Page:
So, what's with eggs?
We eat something because everyone around us is eating it, and they eat because everyone around them is eating it! Rarely does anyone pause to think –...
We eat something because everyone around us is eating it, and they eat because everyone around them is eating it! Rarely does anyone pause to think – should we eat this?
Has it ever crossed your mind to check what hen's eggs are actually? Well, a hen is a female and has a menstrual cycle. During her cycle, an ovary sends a yolk on its path that forms an egg white as it moves through the reproductive tract into a shell gland. The shell takes 21 hours to form and gets ejected out of the hen as an egg. In short, eggs are a hen's period.
Now that we know this truth, here are other reasons why eggs need to be kept out of our plates…
A large egg contains about 185 mg of cholesterol. This is largely present in the yolk. Not at all recommended for heart health.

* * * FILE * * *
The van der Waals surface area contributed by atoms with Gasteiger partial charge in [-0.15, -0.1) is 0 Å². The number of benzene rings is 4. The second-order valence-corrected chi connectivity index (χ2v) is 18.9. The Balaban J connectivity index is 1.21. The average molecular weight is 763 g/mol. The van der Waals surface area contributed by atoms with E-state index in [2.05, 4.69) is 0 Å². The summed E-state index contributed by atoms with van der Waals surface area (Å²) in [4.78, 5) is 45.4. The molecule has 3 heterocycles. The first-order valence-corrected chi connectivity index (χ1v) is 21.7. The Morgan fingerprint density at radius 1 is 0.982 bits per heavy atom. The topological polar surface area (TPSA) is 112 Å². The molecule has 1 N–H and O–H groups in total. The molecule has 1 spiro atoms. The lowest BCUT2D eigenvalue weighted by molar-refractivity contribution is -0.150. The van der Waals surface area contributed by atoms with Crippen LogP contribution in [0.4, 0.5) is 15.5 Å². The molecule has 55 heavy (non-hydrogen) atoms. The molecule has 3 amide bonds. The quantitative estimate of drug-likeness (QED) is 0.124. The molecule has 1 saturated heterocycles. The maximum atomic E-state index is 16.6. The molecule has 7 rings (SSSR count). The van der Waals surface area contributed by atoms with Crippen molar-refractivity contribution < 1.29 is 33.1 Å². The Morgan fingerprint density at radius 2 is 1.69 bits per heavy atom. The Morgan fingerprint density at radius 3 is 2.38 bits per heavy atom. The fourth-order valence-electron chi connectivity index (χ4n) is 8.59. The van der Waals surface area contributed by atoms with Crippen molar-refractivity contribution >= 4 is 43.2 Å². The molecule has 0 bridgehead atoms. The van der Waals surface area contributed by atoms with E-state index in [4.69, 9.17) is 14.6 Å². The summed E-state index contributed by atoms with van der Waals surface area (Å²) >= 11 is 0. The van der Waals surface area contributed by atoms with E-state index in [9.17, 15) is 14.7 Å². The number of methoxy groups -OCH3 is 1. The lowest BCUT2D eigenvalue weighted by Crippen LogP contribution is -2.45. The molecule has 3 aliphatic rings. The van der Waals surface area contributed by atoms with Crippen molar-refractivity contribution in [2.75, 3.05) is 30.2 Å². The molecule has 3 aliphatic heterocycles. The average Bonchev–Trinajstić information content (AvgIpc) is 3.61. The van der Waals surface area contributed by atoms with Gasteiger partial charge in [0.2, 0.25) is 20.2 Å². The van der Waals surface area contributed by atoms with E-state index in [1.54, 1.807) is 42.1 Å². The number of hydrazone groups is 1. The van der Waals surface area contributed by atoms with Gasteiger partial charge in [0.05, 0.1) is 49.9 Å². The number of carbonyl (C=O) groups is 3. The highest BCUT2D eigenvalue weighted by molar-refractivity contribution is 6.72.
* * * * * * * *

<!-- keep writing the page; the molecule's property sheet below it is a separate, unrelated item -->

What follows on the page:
High in saturated fats
All the iron, proteins and vitamin A that eggs provide are easily available in a plant-based diet. We don't need to top them up with saturated fats.
Eggs are the vehicles that transport the spread of bacteria like salmonella, which is one of the main causes of food-borne illness and death.
Hens are packed into battery cages, with their beaks chipped off so they don't peck at each other. These cages are kept in dark filthy sheds. The hens often develop reproductive diseases and are slaughtered after two years when they cannot lay ovulate any more.
Free-range? Not really
It just means they get to go outdoors, but the duration and treatment are quite ambiguous. The term 'free-range' is more of a marketing spiel, and of course, involves cruelty. The eggs still contain cholesterol and fat.
Lay more than they can
Naturally, a hen in the wild will produce about 25 to 30 eggs in a year, whereas on egg farms they are forced to produce 250 eggs! This reduces their lifespan too, as laying an egg is a very laborious process.
You may be eating a fertile egg!
When a hen mates with a rooster, she delivers fertile eggs, which if kept in the right conditions, hatches a chick. Farmers can't always know whether the eggs are a result of pregnancy or periods.
A by-product of egg-farms is hen manure that pollutes water-ways and gets into our drinking water, suffusing it with nitrogen and phosphorous.